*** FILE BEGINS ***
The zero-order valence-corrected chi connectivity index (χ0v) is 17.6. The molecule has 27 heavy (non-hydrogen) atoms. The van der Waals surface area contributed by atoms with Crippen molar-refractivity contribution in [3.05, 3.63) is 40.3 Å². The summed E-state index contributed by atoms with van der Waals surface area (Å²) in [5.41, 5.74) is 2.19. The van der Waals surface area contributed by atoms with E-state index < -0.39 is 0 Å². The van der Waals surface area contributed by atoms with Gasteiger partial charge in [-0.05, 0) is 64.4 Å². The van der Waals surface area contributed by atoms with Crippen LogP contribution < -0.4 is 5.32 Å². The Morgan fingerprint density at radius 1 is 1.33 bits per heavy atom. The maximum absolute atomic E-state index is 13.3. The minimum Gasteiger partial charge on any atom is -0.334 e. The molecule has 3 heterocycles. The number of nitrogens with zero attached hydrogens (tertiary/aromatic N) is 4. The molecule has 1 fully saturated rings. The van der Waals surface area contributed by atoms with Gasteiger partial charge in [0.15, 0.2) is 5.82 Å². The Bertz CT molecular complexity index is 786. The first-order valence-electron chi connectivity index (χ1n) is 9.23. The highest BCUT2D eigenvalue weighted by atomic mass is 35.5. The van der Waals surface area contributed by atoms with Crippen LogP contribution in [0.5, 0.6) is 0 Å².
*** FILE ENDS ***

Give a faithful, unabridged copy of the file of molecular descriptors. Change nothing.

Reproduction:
The zero-order valence-corrected chi connectivity index (χ0v) is 17.6. The molecule has 27 heavy (non-hydrogen) atoms. The van der Waals surface area contributed by atoms with Crippen molar-refractivity contribution in [3.05, 3.63) is 40.3 Å². The summed E-state index contributed by atoms with van der Waals surface area (Å²) in [5.41, 5.74) is 2.19. The van der Waals surface area contributed by atoms with E-state index < -0.39 is 0 Å². The van der Waals surface area contributed by atoms with Gasteiger partial charge in [-0.05, 0) is 64.4 Å². The van der Waals surface area contributed by atoms with Crippen LogP contribution < -0.4 is 5.32 Å². The Morgan fingerprint density at radius 1 is 1.33 bits per heavy atom. The maximum absolute atomic E-state index is 13.3. The minimum Gasteiger partial charge on any atom is -0.334 e. The molecule has 3 heterocycles. The number of nitrogens with zero attached hydrogens (tertiary/aromatic N) is 4. The molecule has 1 fully saturated rings. The van der Waals surface area contributed by atoms with Gasteiger partial charge in [0.15, 0.2) is 5.82 Å². The Bertz CT molecular complexity index is 786. The first-order valence-electron chi connectivity index (χ1n) is 9.23. The highest BCUT2D eigenvalue weighted by atomic mass is 35.5. The van der Waals surface area contributed by atoms with Crippen LogP contribution in [0.5, 0.6) is 0 Å².